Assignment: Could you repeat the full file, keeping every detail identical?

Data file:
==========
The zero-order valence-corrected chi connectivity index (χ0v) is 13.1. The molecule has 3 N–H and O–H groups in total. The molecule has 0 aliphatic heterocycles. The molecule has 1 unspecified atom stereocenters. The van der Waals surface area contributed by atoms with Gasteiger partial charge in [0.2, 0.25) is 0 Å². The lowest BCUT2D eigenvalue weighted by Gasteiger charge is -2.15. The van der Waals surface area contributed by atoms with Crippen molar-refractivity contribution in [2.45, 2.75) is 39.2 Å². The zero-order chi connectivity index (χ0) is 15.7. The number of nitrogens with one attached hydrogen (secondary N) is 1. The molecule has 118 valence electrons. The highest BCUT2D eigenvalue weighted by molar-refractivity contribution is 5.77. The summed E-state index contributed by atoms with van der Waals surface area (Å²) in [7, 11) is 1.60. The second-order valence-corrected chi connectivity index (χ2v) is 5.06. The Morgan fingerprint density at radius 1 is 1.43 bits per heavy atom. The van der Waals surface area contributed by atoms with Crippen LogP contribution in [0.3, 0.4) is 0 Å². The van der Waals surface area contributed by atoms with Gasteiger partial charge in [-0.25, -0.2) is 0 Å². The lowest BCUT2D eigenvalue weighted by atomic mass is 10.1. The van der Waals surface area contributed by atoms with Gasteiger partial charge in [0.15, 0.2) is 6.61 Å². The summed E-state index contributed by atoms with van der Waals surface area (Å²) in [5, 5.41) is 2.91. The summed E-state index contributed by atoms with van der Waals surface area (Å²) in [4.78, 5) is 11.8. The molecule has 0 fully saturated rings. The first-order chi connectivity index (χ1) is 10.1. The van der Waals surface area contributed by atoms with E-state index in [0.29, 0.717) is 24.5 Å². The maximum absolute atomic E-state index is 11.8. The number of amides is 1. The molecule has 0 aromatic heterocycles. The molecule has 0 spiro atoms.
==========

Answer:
The zero-order valence-corrected chi connectivity index (χ0v) is 13.1. The molecule has 3 N–H and O–H groups in total. The molecule has 0 aliphatic heterocycles. The molecule has 1 unspecified atom stereocenters. The van der Waals surface area contributed by atoms with Gasteiger partial charge in [0.2, 0.25) is 0 Å². The lowest BCUT2D eigenvalue weighted by Gasteiger charge is -2.15. The van der Waals surface area contributed by atoms with Crippen molar-refractivity contribution in [2.45, 2.75) is 39.2 Å². The zero-order chi connectivity index (χ0) is 15.7. The number of nitrogens with one attached hydrogen (secondary N) is 1. The molecule has 118 valence electrons. The highest BCUT2D eigenvalue weighted by molar-refractivity contribution is 5.77. The summed E-state index contributed by atoms with van der Waals surface area (Å²) in [7, 11) is 1.60. The second-order valence-corrected chi connectivity index (χ2v) is 5.06. The Morgan fingerprint density at radius 1 is 1.43 bits per heavy atom. The van der Waals surface area contributed by atoms with Crippen LogP contribution in [0.3, 0.4) is 0 Å². The van der Waals surface area contributed by atoms with Gasteiger partial charge in [-0.25, -0.2) is 0 Å². The lowest BCUT2D eigenvalue weighted by atomic mass is 10.1. The van der Waals surface area contributed by atoms with Gasteiger partial charge in [0.15, 0.2) is 6.61 Å². The summed E-state index contributed by atoms with van der Waals surface area (Å²) in [5, 5.41) is 2.91. The summed E-state index contributed by atoms with van der Waals surface area (Å²) in [4.78, 5) is 11.8. The molecule has 0 fully saturated rings. The first-order chi connectivity index (χ1) is 10.1. The van der Waals surface area contributed by atoms with E-state index in [0.29, 0.717) is 24.5 Å². The maximum absolute atomic E-state index is 11.8. The number of amides is 1. The molecule has 0 aromatic heterocycles. The molecule has 0 spiro atoms.